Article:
City councillor reported to ethics watchdog

David Walker. Picture: TSPL
David Walker. Picture: TSPL
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A CITY councillor who wrote a court reference for a man convicted of “an act of barbaric torture” then publicly challenged rivals to report him to the Standards Commission is set to have his wish granted.

Cllr David Walker stunned City Chambers by brushing off criticism of his legal support for a long-time constituent convicted of brutally assaulting a man by saying he would welcome a full probe into his controversial decision. The bizarre rant came days after he hit the headlines for requesting a non-custodial sentence for former security boss John Lindsay, 52, who was jailed for attacking a man by pouring boiling water over his groin and setting dogs on him.

Iain McGill. Picture: TSPL

Iain McGill. Picture: TSPL

It is understood a dutiful citizen has now answered Cllr Walker’s call with a complaint set to be registered with the watchdog today.
Addressing the chamber last Thursday, Cllr Walker, who represents Portobello/Craigmillar, said he had not been made aware of the “level of violence” meted out in the attack and refused to apologise for writing his letter of support on council-headed paper.

He said: “If any member of this chamber thinks I acted inappropriately then they have the right to report me to the Standards Commission and perhaps allow them to make a judgement.”

The News understands Cllr Walker’s wish has now been granted with the Commissioner for Ethical Standards in Public Life in Scotland set to receive a complaint today.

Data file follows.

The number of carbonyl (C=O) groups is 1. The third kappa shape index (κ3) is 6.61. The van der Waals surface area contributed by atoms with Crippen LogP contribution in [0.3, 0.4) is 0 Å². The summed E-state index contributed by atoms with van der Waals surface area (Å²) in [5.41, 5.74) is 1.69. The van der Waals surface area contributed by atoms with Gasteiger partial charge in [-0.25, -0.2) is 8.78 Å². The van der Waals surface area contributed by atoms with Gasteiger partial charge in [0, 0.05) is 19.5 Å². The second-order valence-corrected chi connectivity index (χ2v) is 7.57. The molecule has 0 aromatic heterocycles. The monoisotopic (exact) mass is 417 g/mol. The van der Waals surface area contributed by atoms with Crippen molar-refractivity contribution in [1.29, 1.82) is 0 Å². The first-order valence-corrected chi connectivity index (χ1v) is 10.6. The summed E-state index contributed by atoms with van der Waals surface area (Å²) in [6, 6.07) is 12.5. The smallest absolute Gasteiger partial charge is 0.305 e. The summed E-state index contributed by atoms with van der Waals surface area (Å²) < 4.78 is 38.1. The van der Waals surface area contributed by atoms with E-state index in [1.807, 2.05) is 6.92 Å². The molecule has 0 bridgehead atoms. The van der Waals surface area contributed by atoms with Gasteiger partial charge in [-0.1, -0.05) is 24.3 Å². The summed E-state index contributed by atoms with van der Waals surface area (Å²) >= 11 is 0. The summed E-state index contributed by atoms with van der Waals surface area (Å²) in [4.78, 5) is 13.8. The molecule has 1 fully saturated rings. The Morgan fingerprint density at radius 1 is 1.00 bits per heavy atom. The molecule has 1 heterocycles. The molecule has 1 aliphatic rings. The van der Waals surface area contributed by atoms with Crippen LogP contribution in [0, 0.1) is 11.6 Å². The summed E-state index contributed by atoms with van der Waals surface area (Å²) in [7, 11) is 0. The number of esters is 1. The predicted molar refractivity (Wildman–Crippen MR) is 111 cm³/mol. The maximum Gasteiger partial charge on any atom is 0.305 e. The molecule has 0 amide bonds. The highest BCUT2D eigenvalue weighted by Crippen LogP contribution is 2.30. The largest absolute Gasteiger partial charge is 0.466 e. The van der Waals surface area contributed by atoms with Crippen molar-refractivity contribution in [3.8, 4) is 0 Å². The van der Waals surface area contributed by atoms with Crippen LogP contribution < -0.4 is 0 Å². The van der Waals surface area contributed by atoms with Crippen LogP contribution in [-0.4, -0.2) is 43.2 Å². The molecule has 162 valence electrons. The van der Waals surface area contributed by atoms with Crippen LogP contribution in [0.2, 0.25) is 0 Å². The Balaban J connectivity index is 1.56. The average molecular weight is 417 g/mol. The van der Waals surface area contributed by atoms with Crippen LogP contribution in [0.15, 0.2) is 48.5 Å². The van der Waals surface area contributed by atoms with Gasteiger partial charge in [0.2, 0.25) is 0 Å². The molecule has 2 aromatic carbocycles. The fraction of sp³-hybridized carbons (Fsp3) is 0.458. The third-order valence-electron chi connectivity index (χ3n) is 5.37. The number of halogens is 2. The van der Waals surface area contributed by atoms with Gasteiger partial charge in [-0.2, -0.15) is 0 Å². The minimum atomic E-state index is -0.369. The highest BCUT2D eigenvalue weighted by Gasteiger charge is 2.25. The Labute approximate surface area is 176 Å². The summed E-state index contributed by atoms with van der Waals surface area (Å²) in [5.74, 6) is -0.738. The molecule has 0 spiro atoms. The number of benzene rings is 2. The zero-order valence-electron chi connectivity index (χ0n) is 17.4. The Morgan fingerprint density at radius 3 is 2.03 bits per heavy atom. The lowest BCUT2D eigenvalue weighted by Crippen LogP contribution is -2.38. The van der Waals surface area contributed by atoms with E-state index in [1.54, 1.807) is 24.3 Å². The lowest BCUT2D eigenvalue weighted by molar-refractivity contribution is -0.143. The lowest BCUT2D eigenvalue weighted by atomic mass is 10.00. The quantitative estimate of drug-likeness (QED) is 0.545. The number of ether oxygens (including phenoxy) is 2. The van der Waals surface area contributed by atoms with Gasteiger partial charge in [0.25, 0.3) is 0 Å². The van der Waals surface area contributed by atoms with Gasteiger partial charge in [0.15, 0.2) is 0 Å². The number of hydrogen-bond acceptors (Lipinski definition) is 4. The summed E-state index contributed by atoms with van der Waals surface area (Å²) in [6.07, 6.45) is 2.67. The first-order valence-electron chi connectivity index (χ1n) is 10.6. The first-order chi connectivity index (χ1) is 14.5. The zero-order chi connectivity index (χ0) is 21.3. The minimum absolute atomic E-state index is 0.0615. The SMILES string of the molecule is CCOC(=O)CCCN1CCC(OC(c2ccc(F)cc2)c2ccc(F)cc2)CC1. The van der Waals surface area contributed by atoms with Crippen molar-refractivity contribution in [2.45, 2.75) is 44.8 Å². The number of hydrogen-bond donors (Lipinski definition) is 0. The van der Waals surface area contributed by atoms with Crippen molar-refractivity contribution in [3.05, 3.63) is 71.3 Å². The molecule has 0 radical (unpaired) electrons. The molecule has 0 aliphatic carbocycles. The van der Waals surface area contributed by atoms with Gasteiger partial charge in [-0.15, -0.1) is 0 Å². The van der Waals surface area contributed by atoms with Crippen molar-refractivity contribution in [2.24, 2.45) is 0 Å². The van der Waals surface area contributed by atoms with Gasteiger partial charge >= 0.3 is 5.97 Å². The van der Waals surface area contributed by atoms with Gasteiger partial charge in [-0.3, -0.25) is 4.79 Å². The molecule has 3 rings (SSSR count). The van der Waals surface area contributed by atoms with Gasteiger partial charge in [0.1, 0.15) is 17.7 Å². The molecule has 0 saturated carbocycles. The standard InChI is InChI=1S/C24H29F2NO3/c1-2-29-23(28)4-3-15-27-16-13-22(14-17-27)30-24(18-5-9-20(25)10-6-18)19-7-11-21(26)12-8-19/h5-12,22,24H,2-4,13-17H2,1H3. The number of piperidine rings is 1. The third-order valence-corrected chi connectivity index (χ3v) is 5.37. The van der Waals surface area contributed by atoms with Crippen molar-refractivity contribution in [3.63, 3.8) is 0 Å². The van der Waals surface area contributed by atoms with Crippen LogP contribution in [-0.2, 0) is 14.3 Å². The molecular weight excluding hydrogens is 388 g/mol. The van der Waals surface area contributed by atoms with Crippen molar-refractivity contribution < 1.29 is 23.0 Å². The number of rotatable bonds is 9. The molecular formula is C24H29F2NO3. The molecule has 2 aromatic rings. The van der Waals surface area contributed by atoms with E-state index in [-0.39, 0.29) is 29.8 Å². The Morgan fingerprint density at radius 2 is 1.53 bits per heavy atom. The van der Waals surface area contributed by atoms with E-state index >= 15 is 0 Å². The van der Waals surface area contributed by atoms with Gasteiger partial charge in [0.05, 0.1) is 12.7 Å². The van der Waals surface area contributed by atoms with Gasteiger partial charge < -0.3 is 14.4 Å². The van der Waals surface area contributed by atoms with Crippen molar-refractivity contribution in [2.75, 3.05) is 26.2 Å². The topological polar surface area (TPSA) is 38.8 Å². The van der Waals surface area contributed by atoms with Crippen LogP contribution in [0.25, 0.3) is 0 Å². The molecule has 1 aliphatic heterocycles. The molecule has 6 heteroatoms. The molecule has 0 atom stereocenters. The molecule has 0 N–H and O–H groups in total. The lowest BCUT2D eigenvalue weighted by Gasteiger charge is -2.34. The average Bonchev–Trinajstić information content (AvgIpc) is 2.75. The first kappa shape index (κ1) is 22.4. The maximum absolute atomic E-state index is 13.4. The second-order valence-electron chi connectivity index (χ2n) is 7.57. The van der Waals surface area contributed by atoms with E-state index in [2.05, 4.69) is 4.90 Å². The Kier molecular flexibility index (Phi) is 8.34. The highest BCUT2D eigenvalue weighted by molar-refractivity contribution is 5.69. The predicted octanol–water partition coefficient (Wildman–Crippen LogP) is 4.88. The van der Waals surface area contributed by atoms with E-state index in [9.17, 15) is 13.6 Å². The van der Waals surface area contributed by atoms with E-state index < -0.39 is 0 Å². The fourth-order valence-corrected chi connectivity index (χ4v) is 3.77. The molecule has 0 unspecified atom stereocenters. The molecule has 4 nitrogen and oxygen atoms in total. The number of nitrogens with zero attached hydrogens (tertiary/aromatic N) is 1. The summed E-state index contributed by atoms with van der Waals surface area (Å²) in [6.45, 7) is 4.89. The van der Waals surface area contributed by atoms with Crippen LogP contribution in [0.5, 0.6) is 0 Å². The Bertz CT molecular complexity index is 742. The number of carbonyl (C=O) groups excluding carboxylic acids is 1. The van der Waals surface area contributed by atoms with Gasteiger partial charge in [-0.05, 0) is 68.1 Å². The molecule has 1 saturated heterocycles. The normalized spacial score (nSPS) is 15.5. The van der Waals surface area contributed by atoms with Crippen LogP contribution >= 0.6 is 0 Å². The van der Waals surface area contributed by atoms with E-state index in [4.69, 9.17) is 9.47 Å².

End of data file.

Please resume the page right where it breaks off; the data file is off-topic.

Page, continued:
It was sent by Edinburgh businessman Iain McGill, who claims the councillor made a “provocative apology” and breached guidelines by writing the mitigation plea using city council notepaper.

Mr McGill said: “Cllr David Walker wrote to Lord Turnbull on council stationery asking that someone 
be spared jail for what, in the judges’ words, was ‘an act of barbaric torture over a prolonged period’. What troubled the judge and myself ‘is the way in which this individual does so in his public capacity’. In his provocative ‘apology’ at council on December 12, he invited concerned citizens to refer his actions to yourselves – I am happy to do that.”

Lindsay was remanded in jail pending sentencing. His former security firm, JSL Services Ltd, secured more than £100,000 of council contracts between 2009 and 2011.

Cllr Walker was unavailable for comment.


The Commissioner for Ethical Standards is the independent watchdog responsible for investigating complaints about the conduct of MSPs, local councillors and members of public bodies in Scotland.

The Commissioner decides if there has been a breach of the code of conduct.

If so, the case is referred to the Standards Commission which has the power to impose a sanction of censure, suspension or disqualification.